Eight years ago today, I was one of a small band of hearty D.C. United supporters to troop out to RFK for the administration of last rites to C.D. Olimipia's CONCACAF Champions' Cup campaign. I fell in love with Luciano Emilio that night. Two weeks later over three times as many people attended the first leg of the next round's matchup against Omar Bravo and Chivas Guadalajara. DCU fell a goal short of reaching the final. It was thrilling. Something I hoped to relive, as a fan and season ticket holder, again and again and again: An MLS team punching above its weight (because of circumstances) in CONCACAF competition.
This year? No interest in going to watch the second leg match-up this week. Not because I'm embarrassed by the 5-2 score line in Costa Rica. Rather, because I'm embarrassed that there have not been significant improvements in the treatment of players through the auspices of a new collective bargaining agreement.
If you sum up the salaries of the 30 players listed as part of D.C. United in the MLS Player Association's September 15, 2014 release of individual salary information, the total amount the club was spending was $3.96 million. The New England Revolution's Jermaine Jones, on his own, was paid a salary of $3.25 million. As every MLS fan knows, there are several individual players that make more in annual salary than the entire D.C. United team combined, including Kaka, Michael Bradley, and Clint Dempsey.
So what? No big deal. If anything, the fact that such high wages can be paid by so many different MLS clubs should be seen as a demonstration of the robust health of the overall league.
Maybe. What can't be seen as healthy is when one of the starting fullbacks for an American side in the region's premier tournament is getting paid less than $37k a year for his services. If you're counting at home, Taylor Kemp's salary -- the salary of a college graduate -- is 1.12% of the annual salary of Jermaine Jones. Again, that's what a starting PROFESSIONAL soccer player is being paid in a single-entity league that is also refusing to entertain relegation and actively trying to undermine its lower division competition in the North American Soccer League.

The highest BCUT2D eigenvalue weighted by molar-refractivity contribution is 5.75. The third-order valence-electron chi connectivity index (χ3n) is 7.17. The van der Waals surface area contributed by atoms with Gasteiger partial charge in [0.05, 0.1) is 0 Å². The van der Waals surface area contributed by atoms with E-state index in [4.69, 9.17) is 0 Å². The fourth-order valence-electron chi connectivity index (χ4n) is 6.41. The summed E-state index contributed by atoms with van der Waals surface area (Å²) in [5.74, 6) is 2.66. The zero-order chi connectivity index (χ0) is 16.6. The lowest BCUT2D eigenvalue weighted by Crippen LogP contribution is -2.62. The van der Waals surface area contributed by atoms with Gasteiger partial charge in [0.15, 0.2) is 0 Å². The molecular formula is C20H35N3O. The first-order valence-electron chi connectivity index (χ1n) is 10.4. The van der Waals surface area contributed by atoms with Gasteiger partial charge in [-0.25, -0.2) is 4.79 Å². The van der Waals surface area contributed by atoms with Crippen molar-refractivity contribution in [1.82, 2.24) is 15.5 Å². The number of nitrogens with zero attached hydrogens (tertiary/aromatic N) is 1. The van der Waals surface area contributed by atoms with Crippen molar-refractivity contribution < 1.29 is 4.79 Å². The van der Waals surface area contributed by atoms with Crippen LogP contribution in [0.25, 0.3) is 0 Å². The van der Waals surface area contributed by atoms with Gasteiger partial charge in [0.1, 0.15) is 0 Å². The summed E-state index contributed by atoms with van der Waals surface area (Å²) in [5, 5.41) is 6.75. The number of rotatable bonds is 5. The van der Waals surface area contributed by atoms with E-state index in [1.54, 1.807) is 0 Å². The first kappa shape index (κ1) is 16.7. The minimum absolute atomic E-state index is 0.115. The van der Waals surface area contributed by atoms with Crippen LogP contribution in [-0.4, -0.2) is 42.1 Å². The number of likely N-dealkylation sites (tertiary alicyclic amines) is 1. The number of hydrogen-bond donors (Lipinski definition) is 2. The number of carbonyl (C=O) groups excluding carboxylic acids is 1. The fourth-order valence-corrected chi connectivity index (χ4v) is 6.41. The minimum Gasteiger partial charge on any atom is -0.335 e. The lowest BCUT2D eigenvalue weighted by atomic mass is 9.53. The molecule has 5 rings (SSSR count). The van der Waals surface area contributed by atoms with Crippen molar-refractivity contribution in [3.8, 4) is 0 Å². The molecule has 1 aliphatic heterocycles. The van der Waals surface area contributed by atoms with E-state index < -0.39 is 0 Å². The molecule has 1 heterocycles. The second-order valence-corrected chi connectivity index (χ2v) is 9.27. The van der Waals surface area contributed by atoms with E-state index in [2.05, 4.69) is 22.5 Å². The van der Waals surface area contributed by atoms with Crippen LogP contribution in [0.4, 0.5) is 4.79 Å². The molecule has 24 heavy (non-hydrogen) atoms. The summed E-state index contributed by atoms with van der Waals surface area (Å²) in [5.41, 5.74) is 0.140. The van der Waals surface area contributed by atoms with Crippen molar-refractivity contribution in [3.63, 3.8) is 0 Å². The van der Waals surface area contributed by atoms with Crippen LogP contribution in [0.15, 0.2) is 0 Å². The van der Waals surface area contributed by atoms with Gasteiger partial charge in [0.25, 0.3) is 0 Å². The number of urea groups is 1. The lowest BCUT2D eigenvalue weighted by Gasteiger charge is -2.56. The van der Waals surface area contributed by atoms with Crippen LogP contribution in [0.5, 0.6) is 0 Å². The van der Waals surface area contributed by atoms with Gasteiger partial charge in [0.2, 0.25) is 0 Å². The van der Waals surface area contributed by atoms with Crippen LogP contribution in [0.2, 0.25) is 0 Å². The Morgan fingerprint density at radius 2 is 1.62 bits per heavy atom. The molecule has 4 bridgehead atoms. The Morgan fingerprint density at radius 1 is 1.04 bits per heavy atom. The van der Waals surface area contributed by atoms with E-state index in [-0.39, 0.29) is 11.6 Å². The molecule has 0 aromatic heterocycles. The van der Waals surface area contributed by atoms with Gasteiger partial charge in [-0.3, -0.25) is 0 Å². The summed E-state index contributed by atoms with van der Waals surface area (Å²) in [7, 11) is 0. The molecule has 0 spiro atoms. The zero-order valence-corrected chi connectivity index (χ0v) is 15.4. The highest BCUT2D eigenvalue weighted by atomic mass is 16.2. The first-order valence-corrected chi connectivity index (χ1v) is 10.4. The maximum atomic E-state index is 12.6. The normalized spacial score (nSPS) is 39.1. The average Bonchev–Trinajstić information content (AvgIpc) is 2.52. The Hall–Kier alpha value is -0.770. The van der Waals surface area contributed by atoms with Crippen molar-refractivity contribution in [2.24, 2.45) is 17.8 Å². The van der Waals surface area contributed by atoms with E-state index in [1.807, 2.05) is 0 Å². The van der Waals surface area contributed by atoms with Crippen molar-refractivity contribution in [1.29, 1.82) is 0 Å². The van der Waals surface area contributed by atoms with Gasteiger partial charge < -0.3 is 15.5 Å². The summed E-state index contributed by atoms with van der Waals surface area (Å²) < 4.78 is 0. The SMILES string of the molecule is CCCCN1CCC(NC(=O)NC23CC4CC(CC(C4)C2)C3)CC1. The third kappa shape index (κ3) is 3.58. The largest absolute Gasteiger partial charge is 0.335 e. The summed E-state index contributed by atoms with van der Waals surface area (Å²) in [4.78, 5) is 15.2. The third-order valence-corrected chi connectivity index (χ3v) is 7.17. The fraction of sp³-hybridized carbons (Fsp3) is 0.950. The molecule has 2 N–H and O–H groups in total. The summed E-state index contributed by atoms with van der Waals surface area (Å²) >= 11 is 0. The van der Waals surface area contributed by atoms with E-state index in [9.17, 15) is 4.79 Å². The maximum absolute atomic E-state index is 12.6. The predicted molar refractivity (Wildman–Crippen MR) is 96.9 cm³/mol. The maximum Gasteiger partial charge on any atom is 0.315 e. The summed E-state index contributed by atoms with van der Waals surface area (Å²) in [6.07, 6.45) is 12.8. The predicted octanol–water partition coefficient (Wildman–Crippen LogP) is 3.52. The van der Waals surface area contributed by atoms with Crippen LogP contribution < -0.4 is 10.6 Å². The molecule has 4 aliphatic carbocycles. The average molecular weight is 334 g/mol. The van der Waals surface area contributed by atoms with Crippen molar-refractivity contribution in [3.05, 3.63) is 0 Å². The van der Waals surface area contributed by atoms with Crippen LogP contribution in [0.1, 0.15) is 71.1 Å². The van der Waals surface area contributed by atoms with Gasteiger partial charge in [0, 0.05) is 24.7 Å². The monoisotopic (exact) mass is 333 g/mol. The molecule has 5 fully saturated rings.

The majority of the listed DC United players made less than $100k (16 of the 30). Eight made less than $50k including a player with English league experience (Conor Doyle) and the starting goalkeeper in last week's debacle (Andrew Dykstra).
How much is that? With a bachelor of arts and no experience, the base salary of a D.C. public school teacher is $51,539.
These numbers are insane. They are a joke. They undermine any possible claim that the MLS is on its way to becoming one of the major American sports leagues.
If MLS imposed a minimum salary of $100k, THE MAJORITY OF THE ROSTER WOULD HAVE GOTTEN A RAISE and the total salary cost for DCU's 30 players would have increased by less than $700k to $4.63 million, an increase of 17%. All together, that's a little bit more than what Landon Donovan made last year.
When MLS owners draw a line in the sand and say no free agency, they've got to be held to account for the $37k Taylor Kemp made last year playing for DC United. 1.12% of what Jermaine Jones earned in salary in the same league, based on a salary JJ was able to negotiate with a single-entity competing with international clubs also vying for his services.